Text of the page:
From ColecoVision To iPhone Games: Some High Water Marks In Video Game Design History – Part 12

In this ongoing look at significant moments in the history of video game design, we have already taken a look at Bungie’s Halo & Halo 2, Bethesda’s Elder Scrolls series, New World Computing’s King’s Bounty and several others. The goal of this series is to go beyond simple gaming magazines and iPhone Apps reviews, and take a closer look at what defines memorability and quality in game design. In this twelfth part of the series we will examine some more of those classic moments where video game designers undoubtedly got it right and delivered a memorable, enduring and progressive gaming experience.

Mortal Kombat (Arcade) – Developed by Midway and released in late 1992, Mortal Kombat (MK) was the perfect counterpart to Capcom’s Street Fighter II. Rather than take the cartoony approach of Capcom’s mega-hit, MK was gritty, bloody and incredibly violent. Whereas Street Fighter II’s battles ended with the victor raising their hand in celebration, MK fights ended with the winner yanking the loser’s head and spine clean off their body. Clearly this was a completely different type of fighting game. MK eventually went on to spawn hit music (a remixed version of the games ‘attract mode’ music), several major films and many successful sequels. But, what was it about the game that made it so popular? Was it merely the violence, or was there more to MK than initially met the eye?

While this series has previously heaped praise upon Street Fighter II for its incredible balance across its entire spectrum of characters, MK actually eclipses that title in this regard. Featuring only seven selectable characters, MK certainly did not up the ante much in terms of fighter selection. What it did do, however, was make the character choice secondary to the actual development of skills. The beauty of MK is that every single move you make is able to be countered. If your leg sweep gets blocked, there will be a penalty. If your special attack comes up short, there will be retribution. MK players who saw any kind of success in the tournament setting typically earned that success by realizing that the game is best played as an intricate exchange of techniques, rather than an all out offensive assault. If the player merely begins hauling their special attacks at their enemy, their attacks will be countered and they will quickly be defeated. This essential gameplay difference is where MK diverges from Street Fighter II and truly stands on its own merits.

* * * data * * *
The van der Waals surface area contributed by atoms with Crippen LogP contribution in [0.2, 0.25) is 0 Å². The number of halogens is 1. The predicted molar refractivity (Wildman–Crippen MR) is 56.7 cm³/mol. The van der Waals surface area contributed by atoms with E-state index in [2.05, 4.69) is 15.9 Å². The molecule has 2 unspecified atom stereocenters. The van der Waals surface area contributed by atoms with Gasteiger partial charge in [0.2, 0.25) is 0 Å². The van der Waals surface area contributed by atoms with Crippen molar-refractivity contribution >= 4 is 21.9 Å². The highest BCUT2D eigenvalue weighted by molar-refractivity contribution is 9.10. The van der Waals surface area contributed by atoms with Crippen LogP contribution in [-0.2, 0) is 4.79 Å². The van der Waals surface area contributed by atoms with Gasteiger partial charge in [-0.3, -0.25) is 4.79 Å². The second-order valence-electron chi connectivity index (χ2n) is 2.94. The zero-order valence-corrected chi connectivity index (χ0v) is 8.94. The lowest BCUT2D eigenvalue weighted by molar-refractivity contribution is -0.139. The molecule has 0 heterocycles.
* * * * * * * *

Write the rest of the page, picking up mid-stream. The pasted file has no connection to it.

In examining the balance of MK even closer, we can see that the combo system in the game is also very fair and well implemented. Each player in MK is afforded their own two hit combination, typically including a jump kick followed by the special attack of the player. There is no juggling (juggling WAS present in early versions, but was later patched), chaining or killer combo to be found in the game. What this means is that, unlike in Street Fighter II where the vast majority of players chose the offensive juggernauts Ken and Ryu, there is no single go-to character in MK, because none offers any particular advantage. In fact, the hand to hand combat (combat without special attacks) in MK would have made for a stellar game in and of itself, but is only enhanced by the addition of special moves.

The fatalities may have made MK famous and controversial, but the tightly balanced gameplay is what has made it an enduring classic.

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